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Five Storylines to Follow At Mini-Camp

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It has been an offseason of building for a strong 2006 season--as well as building for the future.

Optimism abounds at Redskins Park, as it does for every NFL team at this time of year. Players, coaches and fans alike have already started to look forward to training camp and the start of the regular season.

First things first, though: the full-squad mini-camp, June 16-18, is the last chance this offseason that coaches will be able to evaluate players in on-field action.

What are some of the top storylines to keep an eye on during mini-camp? Here are five to follow:

-- COMPETITION AT WEAK-SIDE LINEBACKER

Coaches will get an early look of the looming competition for playing time at weak-side linebacker. It should be among the closely watched positional battles of training camp.

Early on in mini-camp, all eyes will be on which linebacker is working with the first-team defense. The initial lineup could be misleading, however. Assistant head coach-defense Gregg Williams likes to mix and match at several positions, depending on personnel and game situations.

Warrick Holdman, who started seven games at the position last year, returns for a second season.

Chris Clemons is also back; he often replaced Holdman and LaVar Arrington on third downs last year.

Second-round draft pick Roger "Rocky" McIntosh will sit out the mini-camp after undergoing arthroscopic knee surgery on Wednesday. It's a setback for the rookie linebacker, to be sure, but he'll be fully healthy by the start of training camp.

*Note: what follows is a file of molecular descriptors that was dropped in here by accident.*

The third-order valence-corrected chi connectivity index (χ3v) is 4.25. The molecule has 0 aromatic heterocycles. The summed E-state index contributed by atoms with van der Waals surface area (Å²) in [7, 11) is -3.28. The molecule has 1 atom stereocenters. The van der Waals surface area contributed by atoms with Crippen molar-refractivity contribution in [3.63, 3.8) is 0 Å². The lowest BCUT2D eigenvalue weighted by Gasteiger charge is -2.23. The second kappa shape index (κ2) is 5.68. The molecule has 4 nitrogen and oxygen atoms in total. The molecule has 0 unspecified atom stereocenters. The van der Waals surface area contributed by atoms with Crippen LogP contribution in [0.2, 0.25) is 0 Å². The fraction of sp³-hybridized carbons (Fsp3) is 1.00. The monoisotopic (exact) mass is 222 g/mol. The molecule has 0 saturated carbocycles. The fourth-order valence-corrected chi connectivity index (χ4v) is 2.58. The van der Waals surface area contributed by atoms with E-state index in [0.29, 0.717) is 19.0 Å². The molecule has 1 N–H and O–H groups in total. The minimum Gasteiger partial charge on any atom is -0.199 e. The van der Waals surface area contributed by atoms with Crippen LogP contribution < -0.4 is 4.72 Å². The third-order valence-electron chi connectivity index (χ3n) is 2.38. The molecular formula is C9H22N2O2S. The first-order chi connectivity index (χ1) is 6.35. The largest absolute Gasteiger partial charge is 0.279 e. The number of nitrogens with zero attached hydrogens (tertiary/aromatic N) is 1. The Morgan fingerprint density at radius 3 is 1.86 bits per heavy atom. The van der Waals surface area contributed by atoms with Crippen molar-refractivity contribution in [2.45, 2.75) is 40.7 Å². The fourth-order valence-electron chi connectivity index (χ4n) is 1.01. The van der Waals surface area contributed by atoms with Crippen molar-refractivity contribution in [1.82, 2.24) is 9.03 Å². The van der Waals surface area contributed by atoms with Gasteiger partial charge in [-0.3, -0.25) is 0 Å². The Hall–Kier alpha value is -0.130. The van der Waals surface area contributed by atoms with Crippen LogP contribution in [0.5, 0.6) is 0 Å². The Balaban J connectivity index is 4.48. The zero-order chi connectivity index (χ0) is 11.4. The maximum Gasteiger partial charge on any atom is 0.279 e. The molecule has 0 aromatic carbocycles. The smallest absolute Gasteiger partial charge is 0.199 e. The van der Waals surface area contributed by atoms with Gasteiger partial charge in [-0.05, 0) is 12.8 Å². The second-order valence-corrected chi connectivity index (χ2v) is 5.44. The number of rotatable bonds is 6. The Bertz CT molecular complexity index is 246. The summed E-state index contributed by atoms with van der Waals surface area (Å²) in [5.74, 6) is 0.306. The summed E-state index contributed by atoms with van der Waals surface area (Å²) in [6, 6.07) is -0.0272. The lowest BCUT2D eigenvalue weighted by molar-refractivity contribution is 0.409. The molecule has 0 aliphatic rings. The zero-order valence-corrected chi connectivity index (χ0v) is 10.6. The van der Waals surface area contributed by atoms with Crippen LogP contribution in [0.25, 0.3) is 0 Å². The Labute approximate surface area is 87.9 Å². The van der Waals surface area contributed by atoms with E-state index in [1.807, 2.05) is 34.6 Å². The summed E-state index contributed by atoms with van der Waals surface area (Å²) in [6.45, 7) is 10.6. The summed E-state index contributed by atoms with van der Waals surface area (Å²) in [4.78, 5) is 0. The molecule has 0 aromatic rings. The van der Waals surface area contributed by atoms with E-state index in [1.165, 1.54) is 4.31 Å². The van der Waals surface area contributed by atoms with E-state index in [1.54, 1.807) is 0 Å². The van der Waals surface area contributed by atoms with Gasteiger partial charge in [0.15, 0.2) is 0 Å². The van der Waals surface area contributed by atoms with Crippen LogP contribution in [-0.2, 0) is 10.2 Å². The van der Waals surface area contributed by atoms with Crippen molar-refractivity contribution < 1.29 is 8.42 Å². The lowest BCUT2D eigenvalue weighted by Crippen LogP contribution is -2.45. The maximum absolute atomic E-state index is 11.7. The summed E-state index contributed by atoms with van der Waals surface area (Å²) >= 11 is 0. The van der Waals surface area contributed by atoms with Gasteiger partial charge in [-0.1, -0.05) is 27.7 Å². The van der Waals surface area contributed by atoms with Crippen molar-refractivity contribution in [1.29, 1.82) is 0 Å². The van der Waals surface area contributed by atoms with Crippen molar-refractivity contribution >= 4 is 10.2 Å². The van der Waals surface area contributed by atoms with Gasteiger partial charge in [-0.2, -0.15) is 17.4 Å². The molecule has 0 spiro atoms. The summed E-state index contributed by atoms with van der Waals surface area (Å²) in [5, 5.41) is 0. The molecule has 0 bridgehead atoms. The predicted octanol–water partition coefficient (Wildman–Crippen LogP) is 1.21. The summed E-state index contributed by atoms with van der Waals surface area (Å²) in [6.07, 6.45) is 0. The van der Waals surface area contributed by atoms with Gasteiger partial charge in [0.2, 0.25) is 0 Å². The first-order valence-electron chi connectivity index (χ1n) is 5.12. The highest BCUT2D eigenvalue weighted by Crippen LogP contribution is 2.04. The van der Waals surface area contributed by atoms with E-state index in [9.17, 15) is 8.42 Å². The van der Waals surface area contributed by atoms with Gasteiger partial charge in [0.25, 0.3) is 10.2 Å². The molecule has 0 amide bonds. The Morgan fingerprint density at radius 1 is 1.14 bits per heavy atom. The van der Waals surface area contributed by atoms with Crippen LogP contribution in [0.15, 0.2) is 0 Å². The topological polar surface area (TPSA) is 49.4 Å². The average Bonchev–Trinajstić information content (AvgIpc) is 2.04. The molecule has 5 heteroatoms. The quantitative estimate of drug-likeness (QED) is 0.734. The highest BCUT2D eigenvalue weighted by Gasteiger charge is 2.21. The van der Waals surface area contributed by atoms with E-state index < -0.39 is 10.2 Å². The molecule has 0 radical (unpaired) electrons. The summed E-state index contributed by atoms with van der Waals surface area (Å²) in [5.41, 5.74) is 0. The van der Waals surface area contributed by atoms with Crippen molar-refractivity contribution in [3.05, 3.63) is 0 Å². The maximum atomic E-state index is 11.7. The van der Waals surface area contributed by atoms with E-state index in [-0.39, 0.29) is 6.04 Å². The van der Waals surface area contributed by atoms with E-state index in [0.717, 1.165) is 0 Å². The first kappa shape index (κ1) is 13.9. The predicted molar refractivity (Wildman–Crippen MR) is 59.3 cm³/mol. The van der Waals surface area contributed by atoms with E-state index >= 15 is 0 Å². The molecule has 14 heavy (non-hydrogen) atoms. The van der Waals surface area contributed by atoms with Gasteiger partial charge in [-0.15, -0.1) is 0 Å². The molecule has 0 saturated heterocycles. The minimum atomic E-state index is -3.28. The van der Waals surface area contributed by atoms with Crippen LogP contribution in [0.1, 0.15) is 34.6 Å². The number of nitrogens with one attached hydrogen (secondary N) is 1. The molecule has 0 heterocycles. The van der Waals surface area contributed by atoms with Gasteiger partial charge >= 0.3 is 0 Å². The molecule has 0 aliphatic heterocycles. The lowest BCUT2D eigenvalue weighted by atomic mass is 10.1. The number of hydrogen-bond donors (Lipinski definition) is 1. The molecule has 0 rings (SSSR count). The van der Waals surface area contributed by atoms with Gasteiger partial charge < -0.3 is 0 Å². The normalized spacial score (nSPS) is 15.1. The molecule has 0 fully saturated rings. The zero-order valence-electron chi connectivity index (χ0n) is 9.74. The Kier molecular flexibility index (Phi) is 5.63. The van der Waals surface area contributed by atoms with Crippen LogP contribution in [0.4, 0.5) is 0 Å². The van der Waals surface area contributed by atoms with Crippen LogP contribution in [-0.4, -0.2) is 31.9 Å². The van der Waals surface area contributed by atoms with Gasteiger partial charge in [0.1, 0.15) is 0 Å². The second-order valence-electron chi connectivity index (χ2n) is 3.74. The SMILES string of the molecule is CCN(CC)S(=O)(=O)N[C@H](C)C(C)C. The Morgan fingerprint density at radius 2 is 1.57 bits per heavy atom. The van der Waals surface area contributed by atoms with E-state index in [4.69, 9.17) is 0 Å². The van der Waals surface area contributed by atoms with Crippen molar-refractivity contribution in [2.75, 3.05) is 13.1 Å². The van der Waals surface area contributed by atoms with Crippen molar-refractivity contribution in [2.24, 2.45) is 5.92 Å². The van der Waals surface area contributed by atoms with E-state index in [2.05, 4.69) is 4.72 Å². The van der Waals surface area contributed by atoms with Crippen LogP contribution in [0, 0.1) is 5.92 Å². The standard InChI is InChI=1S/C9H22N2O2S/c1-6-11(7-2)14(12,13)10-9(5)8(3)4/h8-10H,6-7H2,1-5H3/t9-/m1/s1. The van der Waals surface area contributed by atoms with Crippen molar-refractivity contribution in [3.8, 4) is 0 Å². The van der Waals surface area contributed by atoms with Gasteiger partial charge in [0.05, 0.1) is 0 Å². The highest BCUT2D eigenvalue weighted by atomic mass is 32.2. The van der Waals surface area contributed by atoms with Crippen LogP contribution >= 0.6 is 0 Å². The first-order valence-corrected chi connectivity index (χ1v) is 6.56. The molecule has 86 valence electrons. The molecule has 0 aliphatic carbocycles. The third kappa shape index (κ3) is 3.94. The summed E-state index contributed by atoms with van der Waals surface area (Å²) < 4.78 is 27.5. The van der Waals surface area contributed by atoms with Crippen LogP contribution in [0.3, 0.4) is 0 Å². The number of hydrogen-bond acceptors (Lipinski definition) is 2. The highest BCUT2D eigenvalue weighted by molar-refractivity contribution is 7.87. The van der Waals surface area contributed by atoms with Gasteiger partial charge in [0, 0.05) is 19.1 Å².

McIntosh headlines a group of young players battling for playing time. Robert McCune and Khary Campbell will also be in the mix.

Spencer Havner, an undrafted rookie is another linebacker who could bear watching. A highly touted outside linebacker at UCLA, Havner is a long-shot at this point of the offseason.

-- THE YOUNG ONES

The Redskins have talent and depth at most positions, and that means few spots will be available when the team starts to whittle down the roster in preseason.

Still, there are opportunities. And coaches will not shy away from giving an undrafted rookie an opportunity if he impresses--witness linebacker Zak Keasey last year.

Who are some young players to keep an eye on during mini-camp and beyond?

Reed Doughty, a sixth-round draft pick out of Northern Colorado, is one of only six safeties on the roster.

Sean Taylor, Adam Archuleta and Pierson Prioleau should see significant playing time this season, but Doughty is expected to battle for the fourth safety spot with Curry Burns and Dennard Wilson.

Jim Molinaro, Ndukwe Ikechuku, Jon Alston and Kili Lefotu are expected to be among a group of offensive linemen competing for a backup jobs at guard and tackle.

Kevin Simon, a seventh-round draft pick out of Tennessee, could make a run at becoming Lemar Marshall's backup at middle linebacker. He is expected to compete with McCune and Campbell. Simon has shown confidence and poise in OTAs.

David Lonie, an undrafted rookie punter out of Cal, could pressure third-year punter Derrick Frost. The Aussie punter recorded 61 punts for a 41.9-yard average for the Golden Bears last year. In 2004, he had 47 punts for a 40.0-yard average.